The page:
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Sunday, May 4, 2014

Spotted at Dillon Beach

What fun to receive an e-mail from Carl Vogler this morning about an unusual fish at Dillon Beach:


Tom Carter (of Corte Madera) discovered this fish washed up on the beach.  It was ~35 inches (89 cm) long.  Cameron Vogler took pictures for documentation.  Here are two more (below).  Note the large eye, and how the head makes up a relatively small portion of the overall length.



They identified this fish as a Pacific Snake Eel (Ophichthus triserialis), and that identification looks good to me, too.

Below is an illustration of a Pacific Snake Eel showing the spots that help identify this species.


From McCosker, J.E. and R.H. Rosenblatt. 1998.  A revision of the Pacific snake-eel genus Ophichthus (Anguilliformes: Ophichthidae) with the description of six new species.  Proceedings of the California Academy of Sciences 50: 397-432.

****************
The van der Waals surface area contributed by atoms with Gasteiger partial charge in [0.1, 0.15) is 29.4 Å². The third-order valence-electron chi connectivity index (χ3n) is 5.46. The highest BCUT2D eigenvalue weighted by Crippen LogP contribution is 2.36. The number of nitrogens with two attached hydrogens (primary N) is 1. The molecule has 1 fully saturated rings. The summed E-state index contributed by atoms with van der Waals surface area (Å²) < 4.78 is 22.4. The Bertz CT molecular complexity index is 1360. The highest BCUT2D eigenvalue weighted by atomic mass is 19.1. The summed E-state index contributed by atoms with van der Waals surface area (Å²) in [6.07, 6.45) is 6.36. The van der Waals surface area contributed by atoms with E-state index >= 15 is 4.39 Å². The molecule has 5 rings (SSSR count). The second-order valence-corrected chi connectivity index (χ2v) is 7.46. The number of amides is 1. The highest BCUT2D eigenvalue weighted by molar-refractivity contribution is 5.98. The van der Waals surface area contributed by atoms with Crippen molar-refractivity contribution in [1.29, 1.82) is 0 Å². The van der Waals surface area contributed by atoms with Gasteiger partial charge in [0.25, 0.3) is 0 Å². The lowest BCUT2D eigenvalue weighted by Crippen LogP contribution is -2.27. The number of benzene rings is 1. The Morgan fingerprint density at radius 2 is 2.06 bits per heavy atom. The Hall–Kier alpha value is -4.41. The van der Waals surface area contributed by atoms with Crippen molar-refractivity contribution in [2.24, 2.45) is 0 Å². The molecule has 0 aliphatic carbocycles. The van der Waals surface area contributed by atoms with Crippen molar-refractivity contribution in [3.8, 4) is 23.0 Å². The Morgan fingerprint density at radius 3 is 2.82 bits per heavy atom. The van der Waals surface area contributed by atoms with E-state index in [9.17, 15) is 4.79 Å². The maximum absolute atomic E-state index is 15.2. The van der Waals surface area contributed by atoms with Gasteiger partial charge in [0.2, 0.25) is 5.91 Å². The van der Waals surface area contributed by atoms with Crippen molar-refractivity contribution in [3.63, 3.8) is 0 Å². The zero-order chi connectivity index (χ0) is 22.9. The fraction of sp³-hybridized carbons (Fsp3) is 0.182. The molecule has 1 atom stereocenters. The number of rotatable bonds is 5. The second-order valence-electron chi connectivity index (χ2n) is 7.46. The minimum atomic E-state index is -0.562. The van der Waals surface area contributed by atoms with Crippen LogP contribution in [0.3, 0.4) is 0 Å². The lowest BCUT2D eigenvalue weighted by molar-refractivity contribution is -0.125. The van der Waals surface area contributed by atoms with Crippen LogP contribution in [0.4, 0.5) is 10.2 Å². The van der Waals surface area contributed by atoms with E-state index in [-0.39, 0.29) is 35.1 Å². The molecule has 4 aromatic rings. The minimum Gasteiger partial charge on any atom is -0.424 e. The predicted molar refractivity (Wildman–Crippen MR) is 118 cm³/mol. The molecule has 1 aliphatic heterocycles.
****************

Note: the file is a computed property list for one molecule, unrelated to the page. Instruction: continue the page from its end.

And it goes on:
Pacific Snake Eels are distributed from the Klamath River in northern California to Peru, but they're apparently rare north of Baja California.  

I searched the California Academy of Sciences online ichthyology collection and noted only three Pacific Snake Eel specimens from north of San Francisco: Black Point, San Francisco (1931); Tiburon, near Richardson Bay (1933); and one off Bodega Bay? (1977).

Thanks to the Voglers and Tom Carter, we all get to learn about a very intriguing fish, in a part of their range where they're rarely observed.

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